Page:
In its latest report, the World Economic Forum has named its most exciting technologies that emerged in 2020 and – according to its experts – have the greatest potential to positively transform society and industry. What opportunities will they unlock, what risks will they potentially pose?
One of these top emerging technologies is Green Hydrogen.
When hydrogen burns, the only by-product is water – which is why hydrogen has been an alluring zero-carbon energy source for decades. Yet the traditional process for producing hydrogen, in which fossil fuels are exposed to steam, is not even remotely zero-carbon. Hydrogen produced this way is called grey hydrogen; if the CO2 is captured and sequestered, it is called blue hydrogen.
Green hydrogen is different. It is produced through electrolysis, in which machines split water into hydrogen and oxygen, with no other by-products. Historically, electrolysis required so much electricity that it made little sense to produce hydrogen that way. The situation is changing for two reasons. First, significant amounts of excess renewable electricity have become available at grid-scale; rather than storing excess electricity in arrays of batteries, the extra electricity can be used to drive the electrolysis of water, “storing” the electricity in the form of hydrogen. Second, electrolysers are becoming more efficient.
Companies are working to develop electrolysers that can produce green hydrogen as cheaply as grey or blue hydrogen, and analysts expect them to reach that goal in the next decade. Meanwhile, energy companies are starting to integrate electrolysers directly into renewable power projects. For example, a consortium of companies behind a project called Gigastack plans to equip Ørsted’s Hornsea Two offshore wind farm with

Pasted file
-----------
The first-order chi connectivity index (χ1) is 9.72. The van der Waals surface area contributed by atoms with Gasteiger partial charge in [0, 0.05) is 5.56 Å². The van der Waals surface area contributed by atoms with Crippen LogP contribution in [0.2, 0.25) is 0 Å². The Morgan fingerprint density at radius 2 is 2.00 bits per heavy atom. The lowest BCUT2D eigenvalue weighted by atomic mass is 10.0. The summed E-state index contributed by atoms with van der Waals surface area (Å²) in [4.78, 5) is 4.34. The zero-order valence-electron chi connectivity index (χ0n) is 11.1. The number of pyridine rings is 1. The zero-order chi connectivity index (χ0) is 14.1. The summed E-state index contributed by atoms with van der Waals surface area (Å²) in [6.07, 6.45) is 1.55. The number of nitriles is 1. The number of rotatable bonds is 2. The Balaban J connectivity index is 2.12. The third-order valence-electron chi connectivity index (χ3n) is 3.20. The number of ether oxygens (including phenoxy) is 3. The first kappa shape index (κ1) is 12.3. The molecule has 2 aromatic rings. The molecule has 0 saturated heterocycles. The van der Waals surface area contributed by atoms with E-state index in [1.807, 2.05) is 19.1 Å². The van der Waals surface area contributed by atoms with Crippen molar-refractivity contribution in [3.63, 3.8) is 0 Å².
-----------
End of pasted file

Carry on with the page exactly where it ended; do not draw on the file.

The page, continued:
100 megawatts of electrolysers to generate green hydrogen at an industrial scale.
Current renewable technologies such as solar and wind can decarbonize the energy sector by as much as 85% by replacing gas and coal with clean electricity. Other parts of the economy, such as shipping and manufacturing, are harder to electrify because they often require fuel that is high in energy density or heat at high temperatures.
Green hydrogen has potential in these sectors.
The Energy Transitions Commission, an industry group, says green hydrogen is one of four technologies necessary for meeting the Paris Agreement goal of abating more than 10 gigatonnes of carbon dioxide a year from the most challenging industrial sectors, among them mining, construction and chemicals.
Read the Report HERE